In 1989 in the Asturias region of northwest Spain, police were informed of a man living in a rural village who had killed a mother brown bear and taken the cubs to keep in his home as a novelty. The police arrested the man and he was given a jail sentence for killing an endangered species. The cubs, two females, were confiscated and taken to the headquarters of a wildlife conservation NGO where they were cared for by a team of biologists until 1996. The team named the bear sisters Paca and Tola.
Unfortunately, due to their extensive habituation to human beings, it was impossible to release Paca and Tola back into the wild as adults, since they would not know how to hunt or even interact with their own species. Another concern was that the bears would likely enter towns in search of food or company, and could potentially be dangerous due to their lack of fear of humans. It was decided the only viable option for Paca and Tola was to live out their days in captivity in a naturalistic setting under the care of veterinarians and biologists, and serve as ambassadors for their species.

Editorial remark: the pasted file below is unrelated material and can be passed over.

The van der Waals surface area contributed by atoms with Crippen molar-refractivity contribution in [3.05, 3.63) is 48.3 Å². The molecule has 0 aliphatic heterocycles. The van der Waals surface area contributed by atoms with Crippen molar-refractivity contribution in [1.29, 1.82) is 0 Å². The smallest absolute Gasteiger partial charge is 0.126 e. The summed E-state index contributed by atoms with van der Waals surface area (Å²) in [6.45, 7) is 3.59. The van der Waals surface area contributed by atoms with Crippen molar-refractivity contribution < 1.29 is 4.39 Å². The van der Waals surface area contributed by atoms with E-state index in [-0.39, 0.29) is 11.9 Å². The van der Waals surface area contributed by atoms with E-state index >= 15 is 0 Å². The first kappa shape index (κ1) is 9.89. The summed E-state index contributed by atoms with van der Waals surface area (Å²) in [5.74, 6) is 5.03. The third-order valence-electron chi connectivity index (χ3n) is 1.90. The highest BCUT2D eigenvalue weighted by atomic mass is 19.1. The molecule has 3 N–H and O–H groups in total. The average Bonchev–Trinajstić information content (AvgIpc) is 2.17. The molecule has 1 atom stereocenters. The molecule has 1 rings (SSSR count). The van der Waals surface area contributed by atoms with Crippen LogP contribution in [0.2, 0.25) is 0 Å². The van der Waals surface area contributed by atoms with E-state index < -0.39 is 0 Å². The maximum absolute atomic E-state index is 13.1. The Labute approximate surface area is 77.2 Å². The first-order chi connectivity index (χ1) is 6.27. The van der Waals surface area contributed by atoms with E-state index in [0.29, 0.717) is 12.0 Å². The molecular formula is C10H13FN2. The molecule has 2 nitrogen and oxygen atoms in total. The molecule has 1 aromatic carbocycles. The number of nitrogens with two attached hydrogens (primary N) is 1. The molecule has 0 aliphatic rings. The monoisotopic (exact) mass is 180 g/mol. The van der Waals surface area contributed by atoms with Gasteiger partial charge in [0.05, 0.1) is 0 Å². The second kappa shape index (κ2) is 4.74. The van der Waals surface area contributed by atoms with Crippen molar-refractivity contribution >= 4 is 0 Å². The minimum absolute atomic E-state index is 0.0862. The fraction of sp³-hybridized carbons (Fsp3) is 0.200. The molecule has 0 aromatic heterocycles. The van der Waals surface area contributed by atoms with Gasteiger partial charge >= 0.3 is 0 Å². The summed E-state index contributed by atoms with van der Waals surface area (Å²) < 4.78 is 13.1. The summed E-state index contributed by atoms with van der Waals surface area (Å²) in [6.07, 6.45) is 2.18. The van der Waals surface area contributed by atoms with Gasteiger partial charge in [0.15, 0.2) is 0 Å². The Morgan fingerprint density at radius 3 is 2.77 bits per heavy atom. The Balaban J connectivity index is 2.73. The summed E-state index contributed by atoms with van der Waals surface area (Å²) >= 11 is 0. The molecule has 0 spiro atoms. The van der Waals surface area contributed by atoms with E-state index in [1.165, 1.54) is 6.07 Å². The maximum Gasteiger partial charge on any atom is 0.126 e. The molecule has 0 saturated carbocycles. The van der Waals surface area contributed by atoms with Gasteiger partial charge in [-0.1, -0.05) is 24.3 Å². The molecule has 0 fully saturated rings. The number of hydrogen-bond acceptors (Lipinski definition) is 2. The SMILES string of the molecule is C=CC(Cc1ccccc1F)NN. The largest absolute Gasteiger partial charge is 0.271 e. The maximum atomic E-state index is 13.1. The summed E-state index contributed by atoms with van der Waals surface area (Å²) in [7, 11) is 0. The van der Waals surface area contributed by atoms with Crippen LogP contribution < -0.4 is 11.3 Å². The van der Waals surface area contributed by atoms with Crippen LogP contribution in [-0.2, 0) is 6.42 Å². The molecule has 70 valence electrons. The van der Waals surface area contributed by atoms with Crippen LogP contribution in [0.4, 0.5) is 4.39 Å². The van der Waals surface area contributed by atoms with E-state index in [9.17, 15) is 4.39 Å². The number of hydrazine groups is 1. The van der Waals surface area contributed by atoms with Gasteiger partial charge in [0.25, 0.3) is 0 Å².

|Portada de la Antigua Iglesia de San Isidoro (Arch of the Old Church of San Isidoro)||2019||17km||site_ao|
|Cantabrian Bears of Asturias||2019||6.4km||site_ao|
|Iglesia Santa Maria del Naranco||2019||17.6km||site_ao|
|The Mafalda Monument||2019||17km||site_ao|
|Teverga Prehistoric Park||2019||14.5km||site_ao|
|El Sidrón Neanderthal Bones||2019||17.6km||site_ao|
|The Green Skeleton||2019||17.6km||site_ao|
|This Ancient Yew Tree Is More than 2,000 Years Old||2019||6.6km||site_ao|
|Monuments of Oviedo and the Kingdom of the Asturias||1985||17.5km||site_whs|
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